Daisy has been receiving support from Havens Hospices for eight years. The 17 year old has two rare conditions that cause many other complications and needs to receive her nutrition and medication into her veins, through a system called TPN (total parenteral nutrition).
She has a Hickman line, a tube that goes directly into her heart. This level of medical intervention brings with it many risks such as infections and serious bleeding.
When Daisy is connected to these machines for up to 24 hours a day, mum Tracy must be present as the process is completely unique to Daisy and nurses need an intensive level of experience and specific training on Daisy’s system to be able to do this.
This means that, at present, Daisy isn’t benefiting from the overnight respite that the charity could offer. Staff are currently being trained to undertake this complex clinical procedure, but the charity needs more qualified nurses to ensure there is always someone on shift with these skills.
Tracy gave up work as a Teaching Assistant in 2008 to be Daisy’s full time carer. “The theme of Children’s Hospice Week this year is ‘Pushed to the limits’ which is something parents like me can completely identify with. In 17 years, I haven’t had a break. There isn’t anywhere or anyone at the moment who can provide the level of care that Daisy needs, only certain hospitals who intervene when there’s an emergency.”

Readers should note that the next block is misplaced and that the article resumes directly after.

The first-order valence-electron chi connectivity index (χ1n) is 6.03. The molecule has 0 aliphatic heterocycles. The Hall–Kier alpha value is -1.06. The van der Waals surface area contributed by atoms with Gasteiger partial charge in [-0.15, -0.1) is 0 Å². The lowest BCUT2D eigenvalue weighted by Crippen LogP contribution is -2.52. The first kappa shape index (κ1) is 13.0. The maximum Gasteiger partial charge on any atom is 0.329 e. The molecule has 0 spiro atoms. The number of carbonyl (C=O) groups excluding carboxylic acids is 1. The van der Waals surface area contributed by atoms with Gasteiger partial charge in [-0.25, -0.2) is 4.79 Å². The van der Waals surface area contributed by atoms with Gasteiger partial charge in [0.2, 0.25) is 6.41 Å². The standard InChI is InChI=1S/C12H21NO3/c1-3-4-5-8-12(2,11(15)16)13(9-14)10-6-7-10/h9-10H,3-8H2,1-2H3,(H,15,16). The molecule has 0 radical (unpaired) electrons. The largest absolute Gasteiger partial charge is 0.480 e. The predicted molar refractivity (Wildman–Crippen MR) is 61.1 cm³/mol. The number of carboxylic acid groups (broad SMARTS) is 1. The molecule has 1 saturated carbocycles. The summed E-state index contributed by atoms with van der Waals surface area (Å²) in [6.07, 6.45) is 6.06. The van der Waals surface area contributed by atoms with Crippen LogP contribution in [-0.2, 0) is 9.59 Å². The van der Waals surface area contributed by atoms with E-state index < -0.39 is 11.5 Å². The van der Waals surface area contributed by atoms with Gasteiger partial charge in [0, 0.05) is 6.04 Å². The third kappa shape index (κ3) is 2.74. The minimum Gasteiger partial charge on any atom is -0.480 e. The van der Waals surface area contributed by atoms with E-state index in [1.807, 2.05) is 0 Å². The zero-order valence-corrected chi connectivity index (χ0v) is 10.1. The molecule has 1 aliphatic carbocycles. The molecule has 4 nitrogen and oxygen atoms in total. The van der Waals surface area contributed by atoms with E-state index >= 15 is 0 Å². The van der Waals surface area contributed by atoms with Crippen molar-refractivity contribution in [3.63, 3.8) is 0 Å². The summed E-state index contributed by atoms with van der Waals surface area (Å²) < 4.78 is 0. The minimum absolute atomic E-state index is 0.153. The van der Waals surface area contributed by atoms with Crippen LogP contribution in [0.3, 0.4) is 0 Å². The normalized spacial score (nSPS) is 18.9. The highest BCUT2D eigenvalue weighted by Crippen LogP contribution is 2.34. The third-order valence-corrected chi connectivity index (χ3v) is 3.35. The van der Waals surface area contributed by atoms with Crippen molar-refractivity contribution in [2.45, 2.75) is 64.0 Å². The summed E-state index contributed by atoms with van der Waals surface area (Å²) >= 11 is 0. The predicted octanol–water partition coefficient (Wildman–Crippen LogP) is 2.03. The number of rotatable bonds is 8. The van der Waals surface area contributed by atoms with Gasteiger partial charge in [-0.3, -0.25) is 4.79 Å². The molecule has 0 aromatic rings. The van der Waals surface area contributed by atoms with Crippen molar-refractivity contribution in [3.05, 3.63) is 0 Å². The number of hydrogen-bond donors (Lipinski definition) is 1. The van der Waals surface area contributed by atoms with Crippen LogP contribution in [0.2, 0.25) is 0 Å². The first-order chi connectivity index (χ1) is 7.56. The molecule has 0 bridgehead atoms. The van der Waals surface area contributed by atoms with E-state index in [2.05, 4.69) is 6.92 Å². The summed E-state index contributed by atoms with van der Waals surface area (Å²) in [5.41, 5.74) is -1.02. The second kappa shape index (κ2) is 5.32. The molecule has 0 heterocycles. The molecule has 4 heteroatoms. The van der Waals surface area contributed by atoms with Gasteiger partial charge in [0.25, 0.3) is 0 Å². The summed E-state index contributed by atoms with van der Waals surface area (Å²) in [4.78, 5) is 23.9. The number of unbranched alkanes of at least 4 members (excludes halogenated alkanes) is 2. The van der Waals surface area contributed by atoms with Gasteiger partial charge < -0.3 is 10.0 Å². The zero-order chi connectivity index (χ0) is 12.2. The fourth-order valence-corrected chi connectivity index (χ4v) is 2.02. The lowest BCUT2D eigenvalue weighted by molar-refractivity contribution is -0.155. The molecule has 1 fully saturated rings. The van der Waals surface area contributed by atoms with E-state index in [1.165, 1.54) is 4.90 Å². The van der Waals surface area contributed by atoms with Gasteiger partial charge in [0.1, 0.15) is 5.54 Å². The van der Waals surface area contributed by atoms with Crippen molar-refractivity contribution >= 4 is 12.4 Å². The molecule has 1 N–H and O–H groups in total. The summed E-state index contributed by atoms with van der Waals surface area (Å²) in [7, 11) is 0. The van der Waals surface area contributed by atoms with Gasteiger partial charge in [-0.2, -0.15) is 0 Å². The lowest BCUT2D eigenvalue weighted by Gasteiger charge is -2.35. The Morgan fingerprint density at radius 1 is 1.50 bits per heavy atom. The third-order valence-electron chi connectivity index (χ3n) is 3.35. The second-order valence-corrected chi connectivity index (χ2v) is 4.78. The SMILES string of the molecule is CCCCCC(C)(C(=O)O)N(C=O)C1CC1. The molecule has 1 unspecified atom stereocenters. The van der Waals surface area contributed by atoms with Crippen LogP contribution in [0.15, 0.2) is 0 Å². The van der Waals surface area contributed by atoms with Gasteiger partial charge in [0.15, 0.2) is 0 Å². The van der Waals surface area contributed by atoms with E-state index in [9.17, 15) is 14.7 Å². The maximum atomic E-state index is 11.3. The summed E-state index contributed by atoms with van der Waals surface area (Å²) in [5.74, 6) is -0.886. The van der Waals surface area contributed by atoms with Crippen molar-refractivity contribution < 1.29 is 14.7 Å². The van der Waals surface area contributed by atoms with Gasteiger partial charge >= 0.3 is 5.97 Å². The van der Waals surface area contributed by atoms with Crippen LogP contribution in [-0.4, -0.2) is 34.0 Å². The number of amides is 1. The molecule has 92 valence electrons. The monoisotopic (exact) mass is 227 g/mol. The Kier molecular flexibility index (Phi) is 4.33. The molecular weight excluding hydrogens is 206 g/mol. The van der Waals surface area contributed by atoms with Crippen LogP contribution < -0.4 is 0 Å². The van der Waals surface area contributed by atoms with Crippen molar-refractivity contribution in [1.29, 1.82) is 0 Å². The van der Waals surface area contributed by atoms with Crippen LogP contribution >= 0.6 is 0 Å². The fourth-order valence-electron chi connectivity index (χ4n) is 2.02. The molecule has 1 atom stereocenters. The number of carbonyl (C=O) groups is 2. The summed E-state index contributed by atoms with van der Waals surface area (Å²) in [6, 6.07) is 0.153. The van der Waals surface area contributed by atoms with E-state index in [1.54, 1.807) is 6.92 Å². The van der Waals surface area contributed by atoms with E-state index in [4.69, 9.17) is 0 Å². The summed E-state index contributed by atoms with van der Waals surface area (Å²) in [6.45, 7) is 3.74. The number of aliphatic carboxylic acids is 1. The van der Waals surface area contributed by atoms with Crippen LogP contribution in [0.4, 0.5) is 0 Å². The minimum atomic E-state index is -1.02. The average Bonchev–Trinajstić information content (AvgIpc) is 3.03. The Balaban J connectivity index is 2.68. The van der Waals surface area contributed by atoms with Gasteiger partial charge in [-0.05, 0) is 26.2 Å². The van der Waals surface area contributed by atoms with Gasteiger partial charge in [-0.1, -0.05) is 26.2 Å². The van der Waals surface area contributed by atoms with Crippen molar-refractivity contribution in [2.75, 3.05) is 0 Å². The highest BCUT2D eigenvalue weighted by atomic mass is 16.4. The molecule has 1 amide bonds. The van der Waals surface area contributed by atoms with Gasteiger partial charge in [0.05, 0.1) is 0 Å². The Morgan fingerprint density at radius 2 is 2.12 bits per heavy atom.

Tracy continues, “But as the world returns to normal, nothing really changes for us unless somewhere like Little Havens has the right qualified nurses who can undergo training for these type of rare and complex conditions so there is a consistent level of care for young people like Daisy.
Daisy had respite in the home once a month from Havens Hospices and Tracy stayed in the house in case she’s needed for the medical procedures. During Covid, this care shifted online because Daisy has been shielding.
Daisy says, “We are so grateful for the care that Havens Hospices can provide and during Covid we’ve actually benefited from their adaptations in services with more online therapies and activities. We’ve had a lot of contact from the team during lockdown. I have a great relationship with my Havens Hospices carer Amanda. We spend our time together chatting, doing art and playing games. She can also signpost me and Mum if we are struggling with something.”
The family is supported by the Havens Hospices Wellbeing Team, too. Its Creative Therapist supports Daisy through art workshops. Tracy has also benefited from complementary therapy offered by the charity.
Tracy continues, “During Covid, the Care Team arranged for one of the Senior Nurses to sit with Daisy whilst I attended my mother-in-law’s funeral. Whilst she had the relevant training if there was an emergency, I still needed to be back in time to change over Daisy’s machines. That demonstrates that the charity is doing everything to help in any way they can as Daisy’s needs are changing.”
A recruitment campaign is underway to encourage more qualified children’s palliative care nurses to the hospice. The shortage of these staff is a wider issue that affects all healthcare providers, and was highlighted by national charity Together for Short Lives in a 2019 report.
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Published in 2021
I have a great relationship with my Havens Hospices carer Amanda. We spend our time together chatting, doing art and playing games. She can also signpost me and Mum if we are struggling with something.